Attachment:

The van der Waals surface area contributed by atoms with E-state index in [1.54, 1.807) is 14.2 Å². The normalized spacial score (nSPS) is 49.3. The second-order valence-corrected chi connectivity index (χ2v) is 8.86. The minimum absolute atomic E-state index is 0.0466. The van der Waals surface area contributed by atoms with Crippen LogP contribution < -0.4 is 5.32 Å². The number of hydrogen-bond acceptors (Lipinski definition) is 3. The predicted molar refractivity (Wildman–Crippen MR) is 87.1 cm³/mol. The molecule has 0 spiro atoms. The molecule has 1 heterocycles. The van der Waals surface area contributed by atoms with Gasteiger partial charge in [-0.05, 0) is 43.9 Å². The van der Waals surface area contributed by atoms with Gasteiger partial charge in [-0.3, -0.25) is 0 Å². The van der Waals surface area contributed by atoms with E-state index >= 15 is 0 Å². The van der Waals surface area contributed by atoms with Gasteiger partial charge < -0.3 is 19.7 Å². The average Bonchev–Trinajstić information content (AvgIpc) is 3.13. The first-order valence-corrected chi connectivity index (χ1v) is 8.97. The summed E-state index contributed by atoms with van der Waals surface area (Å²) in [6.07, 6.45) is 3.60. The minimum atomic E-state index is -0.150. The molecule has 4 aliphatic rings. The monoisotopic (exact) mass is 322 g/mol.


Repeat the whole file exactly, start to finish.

The van der Waals surface area contributed by atoms with E-state index in [1.54, 1.807) is 14.2 Å². The normalized spacial score (nSPS) is 49.3. The second-order valence-corrected chi connectivity index (χ2v) is 8.86. The minimum absolute atomic E-state index is 0.0466. The van der Waals surface area contributed by atoms with Crippen LogP contribution < -0.4 is 5.32 Å². The number of hydrogen-bond acceptors (Lipinski definition) is 3. The predicted molar refractivity (Wildman–Crippen MR) is 87.1 cm³/mol. The molecule has 0 spiro atoms. The molecule has 1 heterocycles. The van der Waals surface area contributed by atoms with Gasteiger partial charge in [-0.05, 0) is 43.9 Å². The van der Waals surface area contributed by atoms with Gasteiger partial charge in [-0.3, -0.25) is 0 Å². The van der Waals surface area contributed by atoms with E-state index >= 15 is 0 Å². The van der Waals surface area contributed by atoms with Gasteiger partial charge < -0.3 is 19.7 Å². The average Bonchev–Trinajstić information content (AvgIpc) is 3.13. The first-order valence-corrected chi connectivity index (χ1v) is 8.97. The summed E-state index contributed by atoms with van der Waals surface area (Å²) in [6.07, 6.45) is 3.60. The minimum atomic E-state index is -0.150. The molecule has 4 aliphatic rings. The monoisotopic (exact) mass is 322 g/mol.